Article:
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Journal of Radical Librarianship
Number of Followers: 8  

  This is an Open Access Journal Open Access journal
ISSN (Online) 2399-956X
Published by Journal of Radical Librarianship Homepage  [1 journal]
  • The illicit and illegitimate continued use of Jeffrey Beall’s
           “predatory” open access black lists

    • Authors: Jaime A. Teixeira da Silva
      Pages: 1 - 5
      Abstract: For several years, a US librarian, Jefrey Beall, blogged about problems he perceived in open access (OA) journals and publishers. During that time, many academics also felt that there were serious and legitimate issues with the scholarly nature of several OA journals and publishers. Beall rapidly gained popularity by recording his impressions on a personal blog, and created two controversial black lists of OA journals and publishers that he felt were unscholarly. Beall’s black lists were well received by some, but also angered many who felt that they had been listed unfairly, or who were not entitled to a fair challenge to become delisted. Beall seemed determined to show that the numbers of “predatory” OA journals and publishers were increasing annually, and even began to advocate for the formal use of his black lists as policy, encouraging academics not to publish in those journals or publishers. Institutes were also encouraged to use Beall’s black lists to prevent their academics from engaging in a free choice of publishing venue. That posture, antithetic to freedom of choice, may have harmed many academics and budding publishers. In mid-January of 2017, Beall shut down his blog, without warning. This was followed by considerable commotion among publishers, academics and their institutes that had relied on Beall’s black lists for guidance. A post-publication peer review of Beall’s black lists, Beall’s advocacy, and the potential damage that they have caused, has only now begun. Reasons why these black lists are academically illegitimate, and arguments why their continued use is illicit, are provided.
      PubDate: 2018-03-27
      Issue No: Vol. 4 (2018)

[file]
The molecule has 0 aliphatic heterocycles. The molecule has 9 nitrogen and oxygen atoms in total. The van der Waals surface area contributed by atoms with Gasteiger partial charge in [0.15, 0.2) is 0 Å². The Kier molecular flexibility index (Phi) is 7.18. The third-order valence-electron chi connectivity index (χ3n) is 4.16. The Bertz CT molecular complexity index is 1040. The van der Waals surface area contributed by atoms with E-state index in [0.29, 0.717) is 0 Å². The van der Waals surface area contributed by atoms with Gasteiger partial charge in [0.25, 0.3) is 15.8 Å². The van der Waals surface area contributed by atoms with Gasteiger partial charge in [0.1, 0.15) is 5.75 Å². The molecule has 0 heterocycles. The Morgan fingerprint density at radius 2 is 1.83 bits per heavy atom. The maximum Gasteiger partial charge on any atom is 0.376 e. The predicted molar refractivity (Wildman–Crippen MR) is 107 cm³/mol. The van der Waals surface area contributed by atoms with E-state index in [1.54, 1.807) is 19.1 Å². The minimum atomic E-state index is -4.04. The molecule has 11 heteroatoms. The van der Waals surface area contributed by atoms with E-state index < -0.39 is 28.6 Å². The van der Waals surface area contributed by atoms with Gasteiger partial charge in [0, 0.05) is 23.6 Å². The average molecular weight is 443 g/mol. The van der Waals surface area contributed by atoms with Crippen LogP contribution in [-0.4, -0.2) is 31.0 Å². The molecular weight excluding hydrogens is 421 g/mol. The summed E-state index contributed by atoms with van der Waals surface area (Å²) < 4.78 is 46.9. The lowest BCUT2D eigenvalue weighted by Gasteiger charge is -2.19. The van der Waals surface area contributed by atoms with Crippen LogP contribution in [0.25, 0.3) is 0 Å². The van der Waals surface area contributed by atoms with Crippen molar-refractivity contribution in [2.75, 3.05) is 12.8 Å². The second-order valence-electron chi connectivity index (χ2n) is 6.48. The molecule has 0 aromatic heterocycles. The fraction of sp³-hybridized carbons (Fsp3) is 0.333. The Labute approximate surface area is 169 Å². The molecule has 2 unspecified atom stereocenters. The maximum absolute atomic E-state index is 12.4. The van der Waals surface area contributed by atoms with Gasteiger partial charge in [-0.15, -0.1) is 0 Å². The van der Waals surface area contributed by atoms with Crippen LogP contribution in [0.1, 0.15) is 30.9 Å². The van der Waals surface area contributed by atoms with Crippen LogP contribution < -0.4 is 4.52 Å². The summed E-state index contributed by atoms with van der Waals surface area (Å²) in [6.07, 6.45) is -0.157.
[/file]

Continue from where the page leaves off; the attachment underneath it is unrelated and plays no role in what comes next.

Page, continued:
• Libraries, Labour, Capital

    • Authors: Sam Popowich
      Pages: 6 - 19
      Abstract: This article looks at librarianship from a Marxist economic perspective, arguing that crises within the profession are due to material changes in the organization of production and labour relations. These changes are part of a transition from one “regime of accumulation” (industrial, Fordist, Keynesian) to another (neoliberal). The article suggests that any choice made to address these changes leads us further into relations of commodification which worsen the crises we face, and that only fundamental changes to the social, political, and economic system in which we work and live will solve the problems we currently face.
      PubDate: 2018-03-28
      Issue No: Vol. 4 (2018)
  • Progressive Library Organizations Update, 2013-2017

    • Authors: Al Kagan
      Pages: 20 - 52
      Abstract: This article is a five-year update to the author’s book, Progressive Library Organizations: A Worldwide History, published by McFarland in 2015. It includes information on all the organizations covered in the book except the Library and Information Workers Organisation of South Africa which folded in 2000. These six organizations are from Austria, Germany, Sweden, UK, and US. The analysis is based on several new interviews in 2017, documents, publications, correspondence, and much personal experience. These organizations are in various states of health, and two of them have transformed into new structures. We can take heart that activist librarians continue to organize themselves to push back against the neoliberalism that pervades our profession and the world at-large.
      PubDate: 2018-06-08
      Issue No: Vol. 4 (2018)
  • Contextualizing the “Marketplace of Ideas” in Libraries

    • Authors: Nailisa Tanner, Grant Andersen
      Pages: 53 - 73
      Abstract: “The marketplace of ideas” is frequently invoked in debates concerning the merits of free, unrestricted speech; as social and information centres of their communities, libraries are often implicated in these debates. If we suppose that libraries are supporters of civic debate, what does it mean to take the “free market of ideas” as the principle by which the free speech debate is organized' This paper contextualizes the tendency to imagine the public sphere as a free market in ideas within jurisprudence and the neoliberal arts of government, consulting democratic theory to question which frameworks libraries might draw from to reimagine their contribution to the public sphere. Keywords: civic space; democracy; free speech; markets; neoliberalism
      PubDate: 2018-09-12
      Issue No: Vol. 4 (2018)
School of Mathematical and Computer Sciences
Heriot-Watt University
Edinburgh, EH14 4AS, UK
Tel: +00 44 (0)131 4513762
Fax: +00 44 (0)131 4513327
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